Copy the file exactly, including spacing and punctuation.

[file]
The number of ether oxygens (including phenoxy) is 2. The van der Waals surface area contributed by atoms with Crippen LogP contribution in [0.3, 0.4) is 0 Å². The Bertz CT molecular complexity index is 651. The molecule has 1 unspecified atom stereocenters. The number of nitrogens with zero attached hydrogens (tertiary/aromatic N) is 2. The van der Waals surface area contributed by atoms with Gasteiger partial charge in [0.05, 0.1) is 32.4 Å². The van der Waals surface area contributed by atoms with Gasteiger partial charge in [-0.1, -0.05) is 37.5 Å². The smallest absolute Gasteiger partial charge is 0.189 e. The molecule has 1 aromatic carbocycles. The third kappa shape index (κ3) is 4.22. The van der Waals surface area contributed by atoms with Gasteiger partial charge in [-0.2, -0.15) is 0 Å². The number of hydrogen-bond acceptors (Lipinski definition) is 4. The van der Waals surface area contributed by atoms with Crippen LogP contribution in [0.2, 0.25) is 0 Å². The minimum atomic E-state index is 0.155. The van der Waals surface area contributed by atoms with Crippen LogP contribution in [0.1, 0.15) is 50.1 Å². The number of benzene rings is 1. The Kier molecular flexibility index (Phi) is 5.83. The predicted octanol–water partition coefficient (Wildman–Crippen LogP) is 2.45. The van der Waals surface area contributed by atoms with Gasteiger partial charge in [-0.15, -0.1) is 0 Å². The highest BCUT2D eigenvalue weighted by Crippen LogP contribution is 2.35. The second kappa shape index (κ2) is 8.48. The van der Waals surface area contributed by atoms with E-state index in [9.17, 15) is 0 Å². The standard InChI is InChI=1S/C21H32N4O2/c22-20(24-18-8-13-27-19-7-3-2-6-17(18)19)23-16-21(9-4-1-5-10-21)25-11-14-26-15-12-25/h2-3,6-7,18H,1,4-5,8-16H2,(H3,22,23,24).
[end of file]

The number of ether oxygens (including phenoxy) is 2. The van der Waals surface area contributed by atoms with Crippen LogP contribution in [0.3, 0.4) is 0 Å². The Bertz CT molecular complexity index is 651. The molecule has 1 unspecified atom stereocenters. The number of nitrogens with zero attached hydrogens (tertiary/aromatic N) is 2. The van der Waals surface area contributed by atoms with Gasteiger partial charge in [0.05, 0.1) is 32.4 Å². The van der Waals surface area contributed by atoms with Gasteiger partial charge in [-0.1, -0.05) is 37.5 Å². The smallest absolute Gasteiger partial charge is 0.189 e. The molecule has 1 aromatic carbocycles. The third kappa shape index (κ3) is 4.22. The van der Waals surface area contributed by atoms with Gasteiger partial charge in [-0.2, -0.15) is 0 Å². The number of hydrogen-bond acceptors (Lipinski definition) is 4. The van der Waals surface area contributed by atoms with Crippen LogP contribution in [0.2, 0.25) is 0 Å². The minimum atomic E-state index is 0.155. The van der Waals surface area contributed by atoms with Crippen LogP contribution in [0.1, 0.15) is 50.1 Å². The number of benzene rings is 1. The Kier molecular flexibility index (Phi) is 5.83. The predicted octanol–water partition coefficient (Wildman–Crippen LogP) is 2.45. The van der Waals surface area contributed by atoms with Gasteiger partial charge in [-0.15, -0.1) is 0 Å². The highest BCUT2D eigenvalue weighted by Crippen LogP contribution is 2.35. The second kappa shape index (κ2) is 8.48. The van der Waals surface area contributed by atoms with E-state index in [9.17, 15) is 0 Å². The standard InChI is InChI=1S/C21H32N4O2/c22-20(24-18-8-13-27-19-7-3-2-6-17(18)19)23-16-21(9-4-1-5-10-21)25-11-14-26-15-12-25/h2-3,6-7,18H,1,4-5,8-16H2,(H3,22,23,24).